Now don’t turn up your nose and go “ugh”. I know that the last thing you ever want out of the deli case is that ubiquitous, fake mayonnaisey pasta salad with odd little bits of celery and onion suspended in a sticky white glop, along with mushy bits of elbow macaroni.
I completely understand.
But it is summer, at last, and I also believe that a chilled pasta salad should be one of your classic “go-to” meals in the hot weather. After all is said and done, pasta salads are easy to make, portable, great for picnics, barbecues, potlucks and Friday night suppers when you’re feeling just too torpid to turn on the stove.
The problems with most un-appetizing pasta salads can be summed up with the characterizations of “blandness”, “overcooked pasta” or “heavy sauces that mask the flavour of the vegetables.” But pasta salads really don’t have to be mediocre; as with most good cooking, you should start with a respect for your materials. That is, remember that this is a PASTA salad and think clearly about the actual carbs that form the basis. There are so many types of pasta available that the sky’s the limit, although I would watch out for certain types of tortellini which really are meant to be served hot. Dried pasta works better than fresh pasta, by the way, the fresh pasta being so fragile that it can become mushy in an instant.
Anyway, you probably know the rules: make sure you abide by them. For instance, use enough rapidly boiling water — a gallon for a 16 oz package of pasta. And for chilled pasta — I would add even more salt to the water than usual — 2 tablespoons, at least, to a pound of pasta. Cook the pasta until it is al dente — but not so stiff as to become hardened when chilled. (There is no way to tell al dente, as far as I’m concerned, beyond trying out little pieces of the pasta while it’s cooking.) And a hint from Bon Appetit, which I found really helpful. Don’t rinse the cooked pasta under cold water. Instead, toss it quickly with the best olive oil that you can afford and spread the pasta out on in a single layer on a baking sheet or a flat surface, to cool completely. This seems to keep it separated and stops it from getting stiff and doughy later on in the refrigerator. And don’t ever use butter on it, because, as you know, when cooled, the butter will congeal.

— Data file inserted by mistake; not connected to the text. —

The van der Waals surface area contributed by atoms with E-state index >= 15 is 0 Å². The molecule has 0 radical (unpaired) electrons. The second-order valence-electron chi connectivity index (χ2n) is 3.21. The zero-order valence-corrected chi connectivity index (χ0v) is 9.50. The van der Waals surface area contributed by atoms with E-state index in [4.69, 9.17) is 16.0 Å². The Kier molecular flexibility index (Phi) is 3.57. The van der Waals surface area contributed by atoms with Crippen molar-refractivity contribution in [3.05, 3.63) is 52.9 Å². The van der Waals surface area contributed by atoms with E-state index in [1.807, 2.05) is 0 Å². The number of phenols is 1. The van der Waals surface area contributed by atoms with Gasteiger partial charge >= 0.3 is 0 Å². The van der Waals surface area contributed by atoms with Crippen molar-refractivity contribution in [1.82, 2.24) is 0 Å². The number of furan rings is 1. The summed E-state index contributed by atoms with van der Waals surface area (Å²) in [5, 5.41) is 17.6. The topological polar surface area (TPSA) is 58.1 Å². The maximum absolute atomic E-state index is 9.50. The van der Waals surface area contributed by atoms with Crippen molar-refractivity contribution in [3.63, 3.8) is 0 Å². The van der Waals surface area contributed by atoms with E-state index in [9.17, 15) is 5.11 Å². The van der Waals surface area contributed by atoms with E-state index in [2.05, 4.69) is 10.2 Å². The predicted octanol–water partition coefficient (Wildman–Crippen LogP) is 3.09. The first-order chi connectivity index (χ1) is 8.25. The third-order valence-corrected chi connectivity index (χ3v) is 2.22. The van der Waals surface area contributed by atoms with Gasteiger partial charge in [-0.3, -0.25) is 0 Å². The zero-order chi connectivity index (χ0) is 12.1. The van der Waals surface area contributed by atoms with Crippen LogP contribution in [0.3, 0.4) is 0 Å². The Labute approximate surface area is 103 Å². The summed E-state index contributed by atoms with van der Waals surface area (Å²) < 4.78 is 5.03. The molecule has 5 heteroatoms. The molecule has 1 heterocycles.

What you need to add to your perfect pasta is up to you. Some kind of sauce or dressing to bind the flavours together, a few fresh vegetables (need I say local and at the peak of their flavour) and some herbs or spices to give it a bit of pizzazz. I also like to add something salty or crunchy — maybe pine nuts or radishes or capers or feta or olives. Mayonnaise is the classic sauce, used on salads that won’t be sitting around at room temperature for a long time and fine, if spiced up with something so that it’s not boring. Always use more salt than you think you will need — and sea salt or Maldon salt gives a bit of texture. And there seem to be a lot of instructions by chefs about blanching the vegetables briefly, instead of just chopping them up and throwing them in. Again, use your own best judgment — blanching broccoli florets, for example, seems sensible to me — but I don’t want to be cooking fresh tomatoes (although roasted tomatoes have a fine flavour.) Do try to exercise some restraint. The pasta and three other flavours are about all you need in one dish — any more and everything becomes a blur.
Here are a couple of my favorite pasta salads. Don’t know where the recipes came from, have happily used them for years.
Spaghetti and Tomato Salad with Dill Yogurt Dressing
1/2 lb spaghetti
1 1/2 cucumbers
1 large garlic clove
1/2 tsp salt
1/2 cup well shaken buttermilk
1/4 cup fresh dill sprigs, chopped
1/4 lb vine-ripened cherry tomatoes
1/2 cup Kalamata olives
1) In a 6 quart kettle bring 4 quarts of water to boil for spaghetti.
2) Peel and seed cucumber and shred on large holes of grater. Squeeze shredded cucumber in a kitchen towel to remove excess liquid. Seed and dice remaining half cucumber.
3) Chop garlic and mash to a paste with salt.
4) In a large bowl stir together shredded and diced cucumber, garlic paste, yogurt, buttermilk, all but 1 tbsp dill and salt and pepper to taste.
5) Halve or quarter tomatoes and cut olives into thin slices. Stir together tomatoes, olives and remaining tablespoon dill and season with salt and pepper.
6) Cook spaghetti until al dente and drain in a colander. Cool on a baking sheet (see above article).
7) Add spaghetti to yogurt mixture and toss to coat.
8) Serve spaghetti with tomato mixture. Serves four.
Tuna Pasta Salad
Elaine’s very old, very easy, very good recipe
3/4 cup mayonnaise
1 lb penne rigate, freshly cooked to tender,
1 tbsp finely grated fresh lemon zest
1 6 oz can tuna packed in oil (use the Italian tuna!)
1 15 oz can white beans, rinsed and drained
1/3 cup thinly sliced fresh basil
1) Whisk together mayonnaise and lemon juice in a large bowl.
2) Add remaining ingredients and toss to combine. Season with salt and pepper.
Serves 6 as a main course with a green salad — a great simple supper.